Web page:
IBM Proves Quantum Computers Can Be Faster Than Classical Ones

IBM Q quantum computer lab. Credit: IBMIBM Q quantum computer lab. Credit: IBMIBM researchers have published a paper proving that quantum computers can indeed be faster than classical computers, something that has only be theorized so far.

Quantum Algorithm Shows Speed Advantage

One of the main promises of quantum computers has been that they can solve complex problems much faster than classical computers can. Classical computers typically require exponentially more resources and power as the number of variables increase.

IBM was able to prove, for a specific difficult algebraic problem, that quantum computers need only a fixed number of steps to solve the problem, even as the number of inputs increases. This makes the quantum computation much more efficient than the classical counterpart. The more complex the problem becomes, the more efficient the quantum computed solution should be too.

The IBM researchers Sergey Bravyi, David Gosset and Robert König said in their paper:

“We show that parallel quantum algorithms running in a constant time period are strictly more powerful than their classical counterparts; they are provably better at solving certain linear algebra problems associated with binary quadratic forms.

Our work gives an unconditional proof of a computational quantum advantage and simultaneously pinpoints its origin: It is a consequence of quantum nonlocality. The proposed quantum algorithm is a suitable candidate for near-future experimental realizations, as it requires only constant-depth quantum circuits with nearest-neighbor gates on a two-dimensional grid of qubits (quantum bits).”

Quantum Computers Showing Potential

Over the past few years, we’ve seen major technology companies such as IBM, Google, Microsoft, Intel and others race against each other to show quantum supremacy, or proof that a quantum computer can solve a task faster than any supercomputer on Earth. They have yet to achieve this result, but Google believes it will soon.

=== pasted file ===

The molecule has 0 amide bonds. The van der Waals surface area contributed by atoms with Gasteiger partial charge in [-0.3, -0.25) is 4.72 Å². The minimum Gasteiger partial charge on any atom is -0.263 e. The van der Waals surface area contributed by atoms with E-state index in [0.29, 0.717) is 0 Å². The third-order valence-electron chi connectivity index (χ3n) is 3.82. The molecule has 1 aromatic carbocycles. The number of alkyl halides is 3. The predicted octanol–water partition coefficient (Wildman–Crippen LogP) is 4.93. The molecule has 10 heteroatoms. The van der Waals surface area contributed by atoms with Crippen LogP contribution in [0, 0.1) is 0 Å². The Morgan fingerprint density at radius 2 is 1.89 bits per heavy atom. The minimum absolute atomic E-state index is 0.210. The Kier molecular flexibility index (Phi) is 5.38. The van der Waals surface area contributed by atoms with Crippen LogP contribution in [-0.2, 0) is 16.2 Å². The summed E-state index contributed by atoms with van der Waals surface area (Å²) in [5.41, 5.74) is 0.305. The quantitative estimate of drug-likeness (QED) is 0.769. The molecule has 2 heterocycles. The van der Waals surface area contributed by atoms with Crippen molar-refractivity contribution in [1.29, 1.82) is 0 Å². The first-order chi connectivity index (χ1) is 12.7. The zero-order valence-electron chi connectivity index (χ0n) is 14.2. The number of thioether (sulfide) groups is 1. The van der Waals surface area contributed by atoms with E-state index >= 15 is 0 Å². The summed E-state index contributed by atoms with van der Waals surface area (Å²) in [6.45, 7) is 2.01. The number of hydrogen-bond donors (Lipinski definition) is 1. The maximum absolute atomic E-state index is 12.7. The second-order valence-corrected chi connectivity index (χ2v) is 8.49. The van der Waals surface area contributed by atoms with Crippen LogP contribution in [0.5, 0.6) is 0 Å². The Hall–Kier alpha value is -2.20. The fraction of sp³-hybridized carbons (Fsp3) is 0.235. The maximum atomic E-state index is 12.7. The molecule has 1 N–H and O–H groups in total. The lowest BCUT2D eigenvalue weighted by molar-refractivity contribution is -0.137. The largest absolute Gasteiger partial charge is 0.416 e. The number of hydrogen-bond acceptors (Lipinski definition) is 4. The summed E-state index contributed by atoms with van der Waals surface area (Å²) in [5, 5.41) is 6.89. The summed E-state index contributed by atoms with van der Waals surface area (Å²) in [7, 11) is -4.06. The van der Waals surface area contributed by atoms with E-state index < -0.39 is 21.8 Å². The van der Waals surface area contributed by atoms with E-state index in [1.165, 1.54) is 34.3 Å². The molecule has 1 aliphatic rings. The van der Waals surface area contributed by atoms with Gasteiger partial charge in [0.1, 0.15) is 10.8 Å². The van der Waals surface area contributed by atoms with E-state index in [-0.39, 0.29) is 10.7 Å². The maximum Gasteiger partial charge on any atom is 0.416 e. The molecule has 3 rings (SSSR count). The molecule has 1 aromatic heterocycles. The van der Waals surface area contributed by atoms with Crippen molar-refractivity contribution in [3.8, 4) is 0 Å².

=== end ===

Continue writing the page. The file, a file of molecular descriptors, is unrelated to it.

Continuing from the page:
Meanwhile, what IBM showed in this paper is that quantum algorithms can indeed be faster than their classical counterparts, but this doesn’t mean that the best quantum computer we have today can be faster than our fastest classical computers, since the quantum computers have not become powerful enough.

The paper showed that quantum computers have the ability to solve some problems much more efficiently, and once they become powerful enough they will be able to solve those problems faster than any other classical computer. Other problems will likely continue to be solved by classical computers, even as quantum computers mature, because not every problem may have a highly parallelized quantum computing solution.

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  • Matt C
    Hey, I know two of those three!
  • stdragon
    With quantum computing, it's like "Schrödinger's bit"- where the results are already known right up until you directly observe them. Until then, it's both a 1 and a 0 at the same time

  • alextheblue
    Most of these comparisons are against general purpose processors. This article doesn't say ANYTHING about the hardware in question. Pit the quantum computers against systems that accelerate work using GPUs and other accelerators (FPGAs, for example). I'm not disputing quantum speedup exists, of course. But it depends on the quantum and conventional systems in question, and the algorithms (algorithms can be optimized for convential computing as well in many cases). Quantum computing has a long way to go, and these declarations of quantum supremacy are often light on facts and employ a lot of hand-waving.